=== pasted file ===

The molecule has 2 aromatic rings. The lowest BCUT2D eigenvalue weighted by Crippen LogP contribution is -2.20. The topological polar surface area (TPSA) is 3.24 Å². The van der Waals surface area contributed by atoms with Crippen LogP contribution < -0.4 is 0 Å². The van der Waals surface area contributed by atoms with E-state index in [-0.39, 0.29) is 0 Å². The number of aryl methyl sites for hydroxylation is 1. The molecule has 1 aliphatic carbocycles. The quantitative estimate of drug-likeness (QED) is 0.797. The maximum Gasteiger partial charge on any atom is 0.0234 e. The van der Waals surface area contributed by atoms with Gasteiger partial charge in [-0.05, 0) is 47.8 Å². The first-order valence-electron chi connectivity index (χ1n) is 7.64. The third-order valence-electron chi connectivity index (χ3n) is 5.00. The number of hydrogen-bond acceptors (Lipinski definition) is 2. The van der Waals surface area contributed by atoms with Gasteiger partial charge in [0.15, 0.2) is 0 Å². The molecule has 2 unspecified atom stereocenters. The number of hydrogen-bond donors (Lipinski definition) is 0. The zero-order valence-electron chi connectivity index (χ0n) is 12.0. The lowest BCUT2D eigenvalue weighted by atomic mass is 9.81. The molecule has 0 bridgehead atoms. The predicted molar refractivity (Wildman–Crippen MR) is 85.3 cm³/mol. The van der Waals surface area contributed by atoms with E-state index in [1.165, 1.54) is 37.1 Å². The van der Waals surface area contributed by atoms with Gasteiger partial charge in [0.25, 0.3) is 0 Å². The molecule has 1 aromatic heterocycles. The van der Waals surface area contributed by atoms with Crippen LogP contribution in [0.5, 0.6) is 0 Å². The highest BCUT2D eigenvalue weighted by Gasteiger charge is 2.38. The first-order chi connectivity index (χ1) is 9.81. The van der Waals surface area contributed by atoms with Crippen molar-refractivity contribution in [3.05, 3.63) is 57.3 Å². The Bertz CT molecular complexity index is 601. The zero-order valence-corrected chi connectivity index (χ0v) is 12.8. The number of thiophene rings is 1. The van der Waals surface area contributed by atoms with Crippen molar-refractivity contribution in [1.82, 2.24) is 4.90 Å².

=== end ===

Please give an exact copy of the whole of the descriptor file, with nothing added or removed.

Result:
The molecule has 2 aromatic rings. The lowest BCUT2D eigenvalue weighted by Crippen LogP contribution is -2.20. The topological polar surface area (TPSA) is 3.24 Å². The van der Waals surface area contributed by atoms with Crippen LogP contribution < -0.4 is 0 Å². The van der Waals surface area contributed by atoms with E-state index in [-0.39, 0.29) is 0 Å². The number of aryl methyl sites for hydroxylation is 1. The molecule has 1 aliphatic carbocycles. The quantitative estimate of drug-likeness (QED) is 0.797. The maximum Gasteiger partial charge on any atom is 0.0234 e. The van der Waals surface area contributed by atoms with Gasteiger partial charge in [-0.05, 0) is 47.8 Å². The first-order valence-electron chi connectivity index (χ1n) is 7.64. The third-order valence-electron chi connectivity index (χ3n) is 5.00. The number of hydrogen-bond acceptors (Lipinski definition) is 2. The van der Waals surface area contributed by atoms with Gasteiger partial charge in [0.15, 0.2) is 0 Å². The molecule has 2 unspecified atom stereocenters. The number of hydrogen-bond donors (Lipinski definition) is 0. The zero-order valence-electron chi connectivity index (χ0n) is 12.0. The lowest BCUT2D eigenvalue weighted by atomic mass is 9.81. The molecule has 0 bridgehead atoms. The predicted molar refractivity (Wildman–Crippen MR) is 85.3 cm³/mol. The van der Waals surface area contributed by atoms with E-state index in [1.165, 1.54) is 37.1 Å². The van der Waals surface area contributed by atoms with Gasteiger partial charge in [0.25, 0.3) is 0 Å². The molecule has 1 aromatic heterocycles. The van der Waals surface area contributed by atoms with Crippen LogP contribution in [0.5, 0.6) is 0 Å². The highest BCUT2D eigenvalue weighted by Gasteiger charge is 2.38. The first-order chi connectivity index (χ1) is 9.81. The van der Waals surface area contributed by atoms with Crippen molar-refractivity contribution in [3.05, 3.63) is 57.3 Å². The Bertz CT molecular complexity index is 601. The zero-order valence-corrected chi connectivity index (χ0v) is 12.8. The number of thiophene rings is 1. The van der Waals surface area contributed by atoms with Crippen molar-refractivity contribution in [1.82, 2.24) is 4.90 Å².